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Dement Geriatr Cogn Disord. 2009;27(1):1-10. doi: 10.1159/000182420. Epub 2008 Dec 16.

Functional magnetic resonance imaging of compensatory neural recruitment in aging and risk for Alzheimer's disease: review and recommendations.

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1
Department of Psychology, Loyola University Chicago, Chicago, Ill., USA. dhan2@luc.edu

Abstract

There has been a recent proliferation of functional magnetic resonance imaging (fMRI) studies that interpret between-group or within-group differences in brain response patterns as evidence for compensatory neural recruitment. However, it is currently a challenge to determine whether these observed differences are truly attributable to compensatory neural recruitment or whether they are indicative of some other cognitive or physiological process. Therefore, the need for a standardized set of criteria for interpreting whether differences in brain response patterns are compensatory in nature is great. Focusing on studies of aging and potentially prodromal Alzheimer's disease conditions (genetic risk, mild cognitive impairment), we critically review the functional neuroimaging literature purporting evidence for compensatory neural recruitment. Finally, we end with a comprehensive model set of criteria for ascertaining the degree to which a 'compensatory' interpretation may be supported. This proposed model addresses significant brain region, activation pattern, and behavioral performance considerations, and is therefore termed the Region-Activation-Performance model (RAP model).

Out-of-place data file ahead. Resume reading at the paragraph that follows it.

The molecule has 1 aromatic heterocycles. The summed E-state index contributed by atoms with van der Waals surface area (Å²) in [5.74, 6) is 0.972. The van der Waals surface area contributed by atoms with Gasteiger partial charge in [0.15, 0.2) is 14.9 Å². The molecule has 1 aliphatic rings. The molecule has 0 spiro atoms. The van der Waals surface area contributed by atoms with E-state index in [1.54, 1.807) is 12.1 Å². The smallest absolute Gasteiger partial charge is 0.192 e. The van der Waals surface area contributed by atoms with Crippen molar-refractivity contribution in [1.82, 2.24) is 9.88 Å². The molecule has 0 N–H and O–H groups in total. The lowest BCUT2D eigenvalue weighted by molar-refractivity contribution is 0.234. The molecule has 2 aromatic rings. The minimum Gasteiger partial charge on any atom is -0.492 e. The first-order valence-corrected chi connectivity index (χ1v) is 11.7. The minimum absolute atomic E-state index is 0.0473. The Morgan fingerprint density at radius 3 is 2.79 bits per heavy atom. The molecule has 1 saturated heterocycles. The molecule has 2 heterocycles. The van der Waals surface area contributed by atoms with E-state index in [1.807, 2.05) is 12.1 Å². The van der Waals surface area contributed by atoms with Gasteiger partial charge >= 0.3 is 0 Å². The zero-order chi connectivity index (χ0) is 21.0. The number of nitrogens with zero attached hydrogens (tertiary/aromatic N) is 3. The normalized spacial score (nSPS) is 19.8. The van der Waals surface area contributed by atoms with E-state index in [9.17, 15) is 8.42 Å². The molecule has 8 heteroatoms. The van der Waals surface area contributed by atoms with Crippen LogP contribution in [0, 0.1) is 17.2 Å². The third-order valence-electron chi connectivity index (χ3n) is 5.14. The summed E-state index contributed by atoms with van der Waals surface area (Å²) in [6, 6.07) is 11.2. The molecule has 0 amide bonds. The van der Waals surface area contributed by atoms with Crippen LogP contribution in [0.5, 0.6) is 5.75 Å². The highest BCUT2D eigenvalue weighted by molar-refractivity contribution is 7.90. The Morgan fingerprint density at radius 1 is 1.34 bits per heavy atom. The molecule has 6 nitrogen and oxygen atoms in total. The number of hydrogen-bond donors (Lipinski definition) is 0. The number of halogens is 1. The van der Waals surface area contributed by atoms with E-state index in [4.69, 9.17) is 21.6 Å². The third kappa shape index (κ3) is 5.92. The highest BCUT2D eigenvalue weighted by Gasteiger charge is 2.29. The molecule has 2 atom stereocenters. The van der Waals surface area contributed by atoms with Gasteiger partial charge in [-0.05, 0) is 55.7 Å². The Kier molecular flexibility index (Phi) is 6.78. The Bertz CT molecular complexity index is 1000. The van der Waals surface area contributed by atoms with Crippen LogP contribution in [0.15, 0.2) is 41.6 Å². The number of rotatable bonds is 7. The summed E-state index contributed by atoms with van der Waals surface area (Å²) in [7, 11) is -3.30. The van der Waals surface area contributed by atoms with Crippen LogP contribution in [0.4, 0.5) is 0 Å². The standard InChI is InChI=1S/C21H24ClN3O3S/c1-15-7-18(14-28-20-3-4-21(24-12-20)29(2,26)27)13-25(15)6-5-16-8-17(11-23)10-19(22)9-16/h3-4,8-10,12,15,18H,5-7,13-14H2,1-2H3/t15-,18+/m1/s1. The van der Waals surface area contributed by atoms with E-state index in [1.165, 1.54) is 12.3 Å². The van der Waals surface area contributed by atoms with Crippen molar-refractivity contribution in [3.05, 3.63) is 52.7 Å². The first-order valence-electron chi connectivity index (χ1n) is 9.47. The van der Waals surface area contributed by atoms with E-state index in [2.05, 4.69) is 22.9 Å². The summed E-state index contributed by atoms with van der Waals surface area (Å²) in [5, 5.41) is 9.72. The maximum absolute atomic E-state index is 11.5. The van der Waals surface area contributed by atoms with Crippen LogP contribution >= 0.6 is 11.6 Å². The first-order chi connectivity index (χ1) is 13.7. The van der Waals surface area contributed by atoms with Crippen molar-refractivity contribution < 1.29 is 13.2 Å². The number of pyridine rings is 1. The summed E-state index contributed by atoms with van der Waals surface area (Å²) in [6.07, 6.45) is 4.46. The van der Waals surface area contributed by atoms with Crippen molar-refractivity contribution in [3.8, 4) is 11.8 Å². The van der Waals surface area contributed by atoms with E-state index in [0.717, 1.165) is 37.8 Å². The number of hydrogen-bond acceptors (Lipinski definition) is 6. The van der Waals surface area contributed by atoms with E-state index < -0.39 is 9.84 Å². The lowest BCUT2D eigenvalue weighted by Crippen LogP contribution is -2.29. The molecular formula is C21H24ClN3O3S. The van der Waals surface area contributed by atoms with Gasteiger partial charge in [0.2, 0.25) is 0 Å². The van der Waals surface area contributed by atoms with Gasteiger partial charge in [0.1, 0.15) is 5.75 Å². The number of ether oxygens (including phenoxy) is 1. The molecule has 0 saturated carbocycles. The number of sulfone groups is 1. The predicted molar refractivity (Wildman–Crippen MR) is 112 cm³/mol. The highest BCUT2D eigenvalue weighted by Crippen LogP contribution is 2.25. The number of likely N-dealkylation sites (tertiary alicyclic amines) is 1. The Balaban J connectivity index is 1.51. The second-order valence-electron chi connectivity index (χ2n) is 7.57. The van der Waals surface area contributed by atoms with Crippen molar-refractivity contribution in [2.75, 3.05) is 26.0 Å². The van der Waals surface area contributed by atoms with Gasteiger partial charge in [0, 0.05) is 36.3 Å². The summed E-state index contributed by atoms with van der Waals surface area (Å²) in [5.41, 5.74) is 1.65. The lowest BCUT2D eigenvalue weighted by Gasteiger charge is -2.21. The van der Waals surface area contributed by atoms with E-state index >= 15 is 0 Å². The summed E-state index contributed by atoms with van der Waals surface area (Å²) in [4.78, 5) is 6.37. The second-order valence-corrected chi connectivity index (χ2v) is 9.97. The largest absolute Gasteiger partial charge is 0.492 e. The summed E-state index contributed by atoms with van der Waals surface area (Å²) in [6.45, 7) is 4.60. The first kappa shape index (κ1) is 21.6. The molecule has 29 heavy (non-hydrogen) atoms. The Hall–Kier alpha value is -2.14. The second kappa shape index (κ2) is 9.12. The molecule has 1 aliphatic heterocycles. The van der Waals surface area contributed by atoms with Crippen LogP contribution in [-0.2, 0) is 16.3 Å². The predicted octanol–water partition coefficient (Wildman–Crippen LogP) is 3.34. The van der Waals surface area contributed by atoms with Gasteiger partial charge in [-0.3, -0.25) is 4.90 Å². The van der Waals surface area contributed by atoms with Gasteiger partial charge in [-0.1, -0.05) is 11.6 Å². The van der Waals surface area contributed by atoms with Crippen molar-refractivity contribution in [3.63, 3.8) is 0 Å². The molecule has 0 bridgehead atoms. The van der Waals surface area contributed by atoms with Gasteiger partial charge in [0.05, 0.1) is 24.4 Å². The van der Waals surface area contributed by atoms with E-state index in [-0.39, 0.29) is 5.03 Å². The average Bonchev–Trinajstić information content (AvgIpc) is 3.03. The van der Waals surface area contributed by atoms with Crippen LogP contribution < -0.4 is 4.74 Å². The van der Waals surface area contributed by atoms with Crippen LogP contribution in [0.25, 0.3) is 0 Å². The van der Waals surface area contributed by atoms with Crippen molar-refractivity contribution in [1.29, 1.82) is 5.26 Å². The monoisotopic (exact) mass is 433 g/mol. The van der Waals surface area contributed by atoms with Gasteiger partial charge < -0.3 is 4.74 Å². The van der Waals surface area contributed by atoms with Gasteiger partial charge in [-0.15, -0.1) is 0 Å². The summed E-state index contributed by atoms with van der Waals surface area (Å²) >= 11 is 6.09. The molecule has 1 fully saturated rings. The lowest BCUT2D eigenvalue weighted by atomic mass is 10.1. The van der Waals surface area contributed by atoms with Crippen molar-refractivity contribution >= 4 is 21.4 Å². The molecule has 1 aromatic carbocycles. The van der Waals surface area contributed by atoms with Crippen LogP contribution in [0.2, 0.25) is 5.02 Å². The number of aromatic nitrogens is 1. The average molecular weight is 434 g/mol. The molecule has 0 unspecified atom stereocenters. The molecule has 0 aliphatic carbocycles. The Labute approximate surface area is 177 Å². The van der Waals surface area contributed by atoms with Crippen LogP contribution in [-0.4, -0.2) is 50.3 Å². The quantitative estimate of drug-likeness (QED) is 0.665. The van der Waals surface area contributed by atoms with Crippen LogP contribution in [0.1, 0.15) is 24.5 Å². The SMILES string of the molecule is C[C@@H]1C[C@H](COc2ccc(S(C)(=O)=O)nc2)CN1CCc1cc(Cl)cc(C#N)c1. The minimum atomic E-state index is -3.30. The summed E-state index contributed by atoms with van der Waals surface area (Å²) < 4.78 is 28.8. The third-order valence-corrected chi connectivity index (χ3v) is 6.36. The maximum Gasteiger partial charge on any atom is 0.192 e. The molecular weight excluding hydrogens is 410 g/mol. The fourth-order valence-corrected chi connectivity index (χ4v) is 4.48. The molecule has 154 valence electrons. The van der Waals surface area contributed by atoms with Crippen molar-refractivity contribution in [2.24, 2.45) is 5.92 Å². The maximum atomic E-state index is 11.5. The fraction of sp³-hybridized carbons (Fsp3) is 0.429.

PMID:
19088472
PMCID:
PMC2820574
DOI:
10.1159/000182420
[Indexed for MEDLINE]
Free PMC Article
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